The Sunday News
Bruce Ndlovu , Sunday Life Reporter
HUDSON Simbarashe has always been in love with the blues.
It is the one genre of music in which he found himself as an artiste, sparking a love affair with the guitar that has made him almost inseparable from the instrument.
Anyone who is anybody in the Zimbabwe music scene will tell you that Simbarashe has been a blues man. However, when he embarked on a road trip into the heart of rural Matabeleland, seeking to locate the musical pulse of the south western part of the country, Simbarashe was unprepared for how his encounters there would shake his love-affair with the blues genre itself.
The Hudson Simbarashe Road Trip, made possible by support from Culture Fund under Creative Actions2, which is funded by the European Union, was intended to add the musician’s deft blues touch to the raw but inspired rhythms flowing from different parts of Matabeleland.
Instead, Simbarashe found himself questioning if, in his discovery of blues, he had strayed too far from nearer sources of artistic inspiration, sources that reflected his nature better as a Zimbabwean.
“What I realised is that we learnt western music and do it more than we should. The type of music that I learnt from these people is what I should have been able to express myself through. Surprisingly I can express myself through blues, yet these people are 100kms from me but blues comes 10 000kms from me. These people’s music is our music but we don’t know it. That’s one thing I realised when I went out there. We really don’t know our music and I think we should start teaching our children our music before they learn the other stuff we hear on radio. I think music is easier for them because they learnt it when they were young and they have been doing it for as long as they have been alive whereas for us, the music that we interpret as ours, is borrowed music. We don’t know the roots of that music which is in contrast with the people who we met, because they know the roots of theirs,” Simbarashe told Sunday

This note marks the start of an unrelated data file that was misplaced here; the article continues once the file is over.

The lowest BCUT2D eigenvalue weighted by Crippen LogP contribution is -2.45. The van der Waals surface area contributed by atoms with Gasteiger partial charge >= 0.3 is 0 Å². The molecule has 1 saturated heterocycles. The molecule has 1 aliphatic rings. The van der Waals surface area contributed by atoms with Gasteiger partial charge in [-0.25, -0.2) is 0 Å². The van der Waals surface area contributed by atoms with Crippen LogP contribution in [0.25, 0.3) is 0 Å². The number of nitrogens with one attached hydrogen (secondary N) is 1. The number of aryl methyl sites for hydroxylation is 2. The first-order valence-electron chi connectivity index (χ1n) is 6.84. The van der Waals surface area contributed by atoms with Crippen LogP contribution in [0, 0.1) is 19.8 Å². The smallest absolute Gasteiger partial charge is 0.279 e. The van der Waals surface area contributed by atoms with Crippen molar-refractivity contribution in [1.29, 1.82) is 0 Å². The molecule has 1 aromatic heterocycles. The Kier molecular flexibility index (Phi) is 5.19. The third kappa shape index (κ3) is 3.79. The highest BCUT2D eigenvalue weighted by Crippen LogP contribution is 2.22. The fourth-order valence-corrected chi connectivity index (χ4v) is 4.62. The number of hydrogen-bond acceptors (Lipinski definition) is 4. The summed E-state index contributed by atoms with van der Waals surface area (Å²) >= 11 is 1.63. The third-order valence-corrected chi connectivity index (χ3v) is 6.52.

Life in an interview.
Before embarking on a road trip that took him to Plumtree, Mbembesi twice, Gwanda (Matshetsheni), Lupane, Tsholotsho, Kezi, Matopos, West Acre and Mawabeni, Simbarashe had his own idea of what he would find on the road. After all, he had grown up around sounds and music that he thought came from the Matabeleland countryside. What he found, deep in the remote areas where artists pluck rhythm from guitars that seem to be a single riff away from having their strings broken, was beyond his wildest imagination.
“It was a learning process for me as well because the places that I went to I had never been to before. When I went there, I thought I knew what those people do but when I got there, everything was different, including the language. Growing up in town in Bulawayo, I always thought I knew about how they make their music but when I got there, it was so different. The talent that I found in those places was unbelievable.
“Before we went there, I had my own imagination of what we would find but when I got there, I realised that we overrate ourselves here in town. Considering the working environment and the equipment that they have to work with, it is really amazing the stuff that they gave us. Using old guitars, that have been there for years because they know that if those strings break, there is no way to replace them. People like us in town, on the other hand, we are crybabies and if we use a guitar for three weeks then we want to change the strings,” he said. What Simbarashe found particularly impressive was how, with little rehearsal, communities were wholeheartedly dedicated to the craft of music.